*Lightweight modeling* means constructing small, abstract models
of the key concepts of a software system.
*Lightweight analysis* refers to verifying properties of a model
within a bounded domain automatically, by means of enumeration over
the domain.
This is often called "push-button verification."
Lightweight modeling is a highly cost-effective
design tool.
"Experiences with protocol description"
(Pamela Zave;
*1st International Workshop on Rigorous Protocol
Engineering,* Vancouver, Canada, October 2011)
recounts some of my experiences
with lightweight modeling, and some of the problems that arise when
protocols are designed without it.

My favorite technologies for lightweight modeling are the Promela language and its LTL model-checker Spin, and the Alloy language and its model-enumerating Alloy Analyzer. Both tools are freely available for a variety of platforms. In the spring of 2010 I taught them in a course on Formal Methods in Networking at Princeton University. The notes for my four lectures are in Lecture 22 March, Lecture 26 March, Lecture 29 March, and Lecture 2 April. Below you can find some larger models with tutorial value.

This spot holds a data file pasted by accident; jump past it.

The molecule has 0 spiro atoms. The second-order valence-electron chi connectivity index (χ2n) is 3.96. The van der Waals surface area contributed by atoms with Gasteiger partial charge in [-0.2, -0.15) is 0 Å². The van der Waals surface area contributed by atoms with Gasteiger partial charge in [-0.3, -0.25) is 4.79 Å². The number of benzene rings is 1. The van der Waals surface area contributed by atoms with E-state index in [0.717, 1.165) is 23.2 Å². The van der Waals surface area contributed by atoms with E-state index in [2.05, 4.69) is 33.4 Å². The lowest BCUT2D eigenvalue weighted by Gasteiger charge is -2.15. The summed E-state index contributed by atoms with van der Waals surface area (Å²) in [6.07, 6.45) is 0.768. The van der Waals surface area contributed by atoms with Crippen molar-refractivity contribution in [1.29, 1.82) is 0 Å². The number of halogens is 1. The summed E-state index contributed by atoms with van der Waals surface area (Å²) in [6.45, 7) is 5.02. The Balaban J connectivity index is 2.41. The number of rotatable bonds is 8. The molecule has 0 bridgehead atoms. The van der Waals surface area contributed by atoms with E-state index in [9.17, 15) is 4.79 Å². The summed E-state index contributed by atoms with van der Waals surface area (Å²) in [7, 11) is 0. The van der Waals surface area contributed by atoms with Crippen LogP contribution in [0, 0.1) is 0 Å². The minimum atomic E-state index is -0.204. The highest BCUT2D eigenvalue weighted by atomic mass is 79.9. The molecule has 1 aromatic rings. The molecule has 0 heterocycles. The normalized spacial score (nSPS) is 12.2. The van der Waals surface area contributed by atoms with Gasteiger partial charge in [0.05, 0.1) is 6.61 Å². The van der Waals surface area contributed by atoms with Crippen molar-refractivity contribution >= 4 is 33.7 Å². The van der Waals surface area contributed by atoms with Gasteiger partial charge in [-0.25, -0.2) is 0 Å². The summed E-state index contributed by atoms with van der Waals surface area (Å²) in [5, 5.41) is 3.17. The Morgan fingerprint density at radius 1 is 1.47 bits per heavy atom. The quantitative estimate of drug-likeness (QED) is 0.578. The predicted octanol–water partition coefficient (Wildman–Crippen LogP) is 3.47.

Modeling and analysis with Alloy and Spin have
yielded many insights
on the correctness of
the Chord
ring-maintenance protocol.
In addition, this in-depth study has led to some new and interesting
comparisons between Alloy and Spin (as a representative of model-checking).
The results, including the surprising observation that Alloy may be
better for verifying some network protocols than model-checking, are
summarized in
"A practical comparison of
Alloy and Spin" (Pamela Zave; *Formal Aspects of Computing*
27:239-253, 2015).

The paper above discusses three versions of Chord. The original version comes from the Chord SIGCOMM paper, with borrowing from another paper to fill gaps. A model of the original version is:

- Alloy: chordfull.als.

- Alloy: chordbestccr.als
- Spin: Run chordbestccr.pml and chordbestccr.c according to the instructions in spindocu.txt.

- Alloy: chordbase.als
- Spin: Run chordbase.pml and chordbase.c according to the instructions in spindocu.txt.

- Verification employs approximately 16 different modeling techniques and Spin features, some of them very poorly documented. It is easy to run a model checker, but not always easy to understand what the output means. These models can help a student appreciate the relationship between the property to be verified and the technique needed to verify it. These models can also keep students from being misled by the magic of meaningless push-button verification.
- When one is trying to apply model-checking to anything real, it is very easy to become frustrated by state explosion. For example, a single model with all the behaviors in this sequence of models would be impossible to verify. This series illustrates how overall behavior can be decomposed and abstracted to get a set of meaningful AND tractable models that achieve the overall goal.